William Wallace Whitelock papers
Scope and Contents
The papers (1885-1939) of poet and author, William Wallace Whitelock, which form this collection consist of four, bound scrapbooks and fourteen holographic notebooks. The papers reflect the literary career of Whitelock, but very little of his personal life. For the most part, the scrapbooks which form Series I of this collection consist of clippings of Whitelock's published material, publication notices of his books, and published letters to the editors of newspapers. A few significant events in Whitelock's life are represented including souvenir programs from a class reunion in 1920 at The Johns Hopkins University and news reports of a naval battle during his service in the Spanish- American War. Also included is a copy of Whitehead's Ph.D. Dissertation, University of Munich, 1893. The holographic notebooks which form Series II of this collection contain Whitelock's poetry with his corrections and annotations. Many of Whitelock's verses were pertinent to the social and political thought of the period and, it is interesting to see the progression of content from 1885 to the final poems written in 1939. Topics include aviation, war, peace, art, the economy, the automobile, and suffrage. Combined, the scrapbooks and the notebooks present an overview of the literary life of William Wallace Whitelock.
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Collection is open for use.
Conditions Governing Use
Single copies may be made for research purposes. Researchers are responsible for determining any copyright questions. It is not necessary to seek our permission as the owner of the physical work to publish or otherwise use public domain materials that we have made available for use, unless Johns Hopkins University holds the copyright.
William Wallace Whitelock, poet and author, was born in Mt. Washington, Maryland in 1869. He attended the Pennsylvania Military College and received his B.A. from The Johns Hopkins University in 1890. He did graduate work at the University of Munich, receiving his Ph.D. in 1893. Throughout his long writing career, Whitelock published children's poetry as well as serious verse, novels, two plays, historical studies, and translations of German works. His personal writing career was combined with a journalistic career. Later in life, Whitelock's interest in languages led him to academic positions.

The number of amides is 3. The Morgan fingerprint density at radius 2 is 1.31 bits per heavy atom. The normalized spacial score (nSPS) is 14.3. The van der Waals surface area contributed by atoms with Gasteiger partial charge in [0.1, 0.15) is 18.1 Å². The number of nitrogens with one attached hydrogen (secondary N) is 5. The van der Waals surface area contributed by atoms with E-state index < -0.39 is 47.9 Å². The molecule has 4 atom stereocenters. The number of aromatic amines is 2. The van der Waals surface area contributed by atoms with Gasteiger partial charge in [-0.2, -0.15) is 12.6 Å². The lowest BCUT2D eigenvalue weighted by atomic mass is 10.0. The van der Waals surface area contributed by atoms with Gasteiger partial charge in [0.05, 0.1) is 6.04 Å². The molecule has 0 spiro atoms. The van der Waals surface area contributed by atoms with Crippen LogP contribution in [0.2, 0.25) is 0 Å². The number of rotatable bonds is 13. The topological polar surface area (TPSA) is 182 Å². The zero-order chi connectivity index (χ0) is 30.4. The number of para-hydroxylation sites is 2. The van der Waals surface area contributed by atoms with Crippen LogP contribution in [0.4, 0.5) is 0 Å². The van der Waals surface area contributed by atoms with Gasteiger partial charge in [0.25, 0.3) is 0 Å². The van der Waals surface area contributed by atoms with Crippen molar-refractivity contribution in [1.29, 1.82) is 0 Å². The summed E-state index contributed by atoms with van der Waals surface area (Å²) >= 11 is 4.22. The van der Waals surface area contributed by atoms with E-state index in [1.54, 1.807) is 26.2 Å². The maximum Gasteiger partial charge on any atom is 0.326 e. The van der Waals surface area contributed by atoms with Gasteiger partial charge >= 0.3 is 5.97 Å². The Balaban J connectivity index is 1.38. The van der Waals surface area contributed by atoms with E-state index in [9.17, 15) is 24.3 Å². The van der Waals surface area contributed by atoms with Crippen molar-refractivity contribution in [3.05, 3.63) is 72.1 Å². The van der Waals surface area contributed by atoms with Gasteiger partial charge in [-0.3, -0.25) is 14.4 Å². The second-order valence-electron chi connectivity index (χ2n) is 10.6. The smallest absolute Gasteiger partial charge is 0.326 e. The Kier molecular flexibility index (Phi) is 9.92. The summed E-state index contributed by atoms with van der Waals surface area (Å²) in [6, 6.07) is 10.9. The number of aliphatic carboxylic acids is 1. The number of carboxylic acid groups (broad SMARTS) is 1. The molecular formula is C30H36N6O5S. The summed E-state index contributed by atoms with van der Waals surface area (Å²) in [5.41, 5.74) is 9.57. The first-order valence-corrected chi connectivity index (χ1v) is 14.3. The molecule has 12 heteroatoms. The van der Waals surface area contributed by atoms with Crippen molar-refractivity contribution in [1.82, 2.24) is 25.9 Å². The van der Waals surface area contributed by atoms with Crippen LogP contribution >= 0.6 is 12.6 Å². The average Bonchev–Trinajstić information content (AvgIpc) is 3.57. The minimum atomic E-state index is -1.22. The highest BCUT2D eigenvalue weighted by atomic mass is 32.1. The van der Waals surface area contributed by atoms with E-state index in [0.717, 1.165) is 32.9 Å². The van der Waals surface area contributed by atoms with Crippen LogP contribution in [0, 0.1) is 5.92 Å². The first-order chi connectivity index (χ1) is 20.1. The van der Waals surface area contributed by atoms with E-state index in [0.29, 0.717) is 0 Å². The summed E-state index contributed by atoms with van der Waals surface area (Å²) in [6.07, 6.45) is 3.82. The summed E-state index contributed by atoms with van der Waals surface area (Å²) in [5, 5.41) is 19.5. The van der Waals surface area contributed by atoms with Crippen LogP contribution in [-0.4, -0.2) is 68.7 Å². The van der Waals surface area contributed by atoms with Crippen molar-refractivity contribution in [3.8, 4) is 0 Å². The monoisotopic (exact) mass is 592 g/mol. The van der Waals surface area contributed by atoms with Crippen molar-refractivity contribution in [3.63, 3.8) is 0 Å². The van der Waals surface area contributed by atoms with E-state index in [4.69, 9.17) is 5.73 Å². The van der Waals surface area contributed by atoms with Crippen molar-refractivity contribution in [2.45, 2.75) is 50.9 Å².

William Wallace Whitelock's interest in writing began early in his life. He studied law for a brief period but found a more satisfying opportunity with the New York Mail and Express. He edited the Criterion with Rupert Hughes until the Spanish- American War (1898), when he enlisted in the Navy. After his naval service, Whitelock was appointed foreign correspondent of the literary section of the New York Times and published a series of literary articles, 1899-1902. He interviewed literary celebrities including Emile Zola, Anthony Hope, Leon Daudet, and Beatrice Harraden. He also wrote a series entitled "The Beginnings of Great Authors," subjects of which included George Eliot, Victor Hugo, and Charles Dickens. At the same time, Whitelock became a regular contributor to Harper's, the Century, Scribner's, and other leading magazines. In 1902, Whitelock published anonymously, The Literary Guillotine. This satire on contemporary writers was first published in the Reader magazine and later in book form.
In 1906, a successful play by Whitelock, The Man Who Told the Truth, was produced at the Princess Theater in New York. Between 1902 and 1907, he published a novel, When Kings Go Forth to Battle (1907); three volumes of poems, When the Heart is Young (1902), Just Love Songs (1906), Foregone Verses (1907); and an historical study of William the Third.
Whitelock was asked to translate Deutschland und der Weltkrieg which was published in 1916 as Modern Germany in Relation to the Great War. In the aftermath of World War I, Whitelock prepared studies of war-related problems for the Carnegie Endowment for International Peace.
In 1921, Whitelock became professor of German at St. Stephen's College (later Bard College) and taught romance languages (1930- 1932) at Temple University. He completed a second volume of children's verse, Rhymes of Long Ago and co-edited a textbook, French Eloquence (1929). Whitelock continued to contribute poems to various magazines and newspapers, and much of this work was later included in anthologies. William Wallace Whitelock died in 1940.
0.96 Cubic Feet (1 legal size document box, 1 flat box (15.5 x 12 x 3 inches), 1 flat box (11 x 9 x 3 inches))
Language of Materials
William Wallace Whitelock, poet and author, was born in Mt. Washington, Maryland in 1869. The papers consist of four, bound scrapbooks and fourteen notebooks dating from 1885-1939.
Immediate Source of Acquisition note
The papers were transferred from Rare Books, December 1989.
Finding aid prepared by Joan Grattan in January 1990.
- Armory Show
- Children's literature, American
- Daudet, Léon, 1867-1942
- Harraden, Beatrice, 1864-1936
- Hope, Anthony, 1863-1933
- Johns Hopkins University
- Poetry, Modern
- Poets, American
- United States
- United States. Navy
- Whitelock, William Wallace, 1869-1940
- Zola, Émile, 1840-1902
- clippings (information artifacts)
- William Wallace Whitelock papers
- Language of description
- Script of description
- Language of description note
- Finding aid written in English
Part of the Special Collections Repository
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